I have a DateTime stored in universal time (UTC) of value 2010-01-01 01:01:01.

I would like to display it in EST in this format 2010-01-01 04:01:01GMT-04:00, however the 'K' formatter for timezone doesn't work in ToString

  • Do you have the time in universal time (UTC) or Greenwich Mean Time (GMT)? – Guffa Jul 23 '10 at 23:46
  • If you use the 'K' as a part of your formatter string on DateTime.UtcNow, it doesn't show the offset, because you're already on the GMT timezone and instead 'Z' is appended to your string. But, if you call it on a local time, it shows the offset correctly. The code for ISO8601 format would be DateTime.Now.ToString("yyyy-MM-dd'T'HH:mm:ss.fff'GMT'K", CultureInfo.InvariantCulture) – Siavash Mortazavi Mar 26 at 16:57

Use the "zzz" format specifier to get the UTC offset. For example:

        var dt = new DateTime(2010, 1, 1, 1, 1, 1, DateTimeKind.Utc);
        string s = dt.ToLocalTime().ToString("yyyy-MM-dd HH:mm:ss \"GMT\"zzz");

Output: 2009-12-31 19:01:01 GMT-06:00

I'm in the CDT timezone. Make sure the DateTime is unambiguously DateTimeKind.Utc.


If like myself you happen to need a format like 2018-03-31T01:23:45.678-0300 (no colon in the timezone part), you can use this:

  • 1
    This is quite similar to IS08601 format, for which you can likely just use the O format specifier (O includes the colon and seems to have microsecond precision by default) – Gert van den Berg Jul 31 '19 at 16:07
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    Right, that format is exactly like "yyyy-MM-ddTHH:mm:ss.fffffffzzz". – Andrew Jul 31 '19 at 21:14

This method will return the specified time in Eastern Standard Time (as the question requested), even if EST is not the local time zone:

public string GetTimeInEasternStandardTime(DateTime time)
    TimeZoneInfo easternStandardTime = TimeZoneInfo.FindSystemTimeZoneById("Eastern Standard Time");
    DateTimeOffset timeInEST = TimeZoneInfo.ConvertTime(time, easternStandardTime);
    return timeInEST.ToString("yyyy-MM-dd hh:mm:ss tt\" GMT\"zzz");

Note: I haven't tested this in a non-English OS. See the MSDN documentation on TimeZoneInfo.FindSystemTimeZoneById.

  • 1
    @Sasha That's a good point, this answer before didn't disambiguate between AM and PM. I added the "tt" to the time format string to add the AM/PM. Per your comment, you could alternatively replace "hh" with "HH" to output the hours using a 24-hour clock (from 00 to 23). – Jon Schneider Mar 6 '17 at 14:46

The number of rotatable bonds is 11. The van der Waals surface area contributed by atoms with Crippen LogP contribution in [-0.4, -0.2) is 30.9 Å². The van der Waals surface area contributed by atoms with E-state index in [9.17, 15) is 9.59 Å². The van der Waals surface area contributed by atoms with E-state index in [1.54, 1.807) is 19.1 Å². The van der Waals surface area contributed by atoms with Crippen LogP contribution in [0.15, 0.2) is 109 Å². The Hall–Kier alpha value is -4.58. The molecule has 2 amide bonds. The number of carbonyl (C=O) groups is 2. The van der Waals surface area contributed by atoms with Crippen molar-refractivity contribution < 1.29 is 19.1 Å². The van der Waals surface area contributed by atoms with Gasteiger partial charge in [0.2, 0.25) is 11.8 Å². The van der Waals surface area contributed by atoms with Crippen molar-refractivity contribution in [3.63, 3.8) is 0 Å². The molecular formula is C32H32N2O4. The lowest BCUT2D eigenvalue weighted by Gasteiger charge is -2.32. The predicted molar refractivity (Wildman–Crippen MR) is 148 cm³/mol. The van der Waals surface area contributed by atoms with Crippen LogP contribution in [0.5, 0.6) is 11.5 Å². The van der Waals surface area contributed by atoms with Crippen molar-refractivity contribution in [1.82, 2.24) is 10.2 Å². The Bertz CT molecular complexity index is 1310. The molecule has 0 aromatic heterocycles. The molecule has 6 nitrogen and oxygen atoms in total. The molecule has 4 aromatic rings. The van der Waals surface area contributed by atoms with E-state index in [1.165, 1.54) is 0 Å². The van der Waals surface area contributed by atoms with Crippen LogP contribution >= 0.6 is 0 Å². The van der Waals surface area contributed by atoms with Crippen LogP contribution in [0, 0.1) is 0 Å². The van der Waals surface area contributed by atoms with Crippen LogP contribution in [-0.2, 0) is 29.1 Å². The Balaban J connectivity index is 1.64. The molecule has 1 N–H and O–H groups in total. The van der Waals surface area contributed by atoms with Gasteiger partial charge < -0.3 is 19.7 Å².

Something like this works. You could probably clean it up a bit more:

string newDate = string.Format("{0:yyyy-MM-dd HH:mm:ss} GMT {1}", dt.ToLocalTime(), dt.ToLocalTime().ToString("%K"));
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    You, probably, meant HH, not hh. – Sasha Mar 6 '17 at 10:42
  • Probably... the "hh" gives the 12-hour-clock result where "HH" gives the military-time result. – Robaticus Mar 7 '17 at 13:31
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    Robaticus, I meant that 12-hour format is incompatible with the rest of your answer, because you don't specify AM/PM. I.e. either t/tt should be added to make hh meaningful (e.g. 02:00 AM, 03:00 PM), or hh should be replaced with HH to produce 24-hour format (e.g. 02:00, 15:00). So the yyyy-MM-dd hh:mm:ss format produces ambiguous output that can't be decoded back :(. – Sasha Mar 7 '17 at 14:04
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    I agree. I'll modify my answer to have the caps... though it is probably a low value change, since the selected answer has "HH" – Robaticus Mar 8 '17 at 17:32

I think you are looking for the TimeZoneInfo class (see http://msdn.microsoft.com/en-us/library/system.timezoneinfo_members.aspx). It has many static methods to convert dates between time zones.

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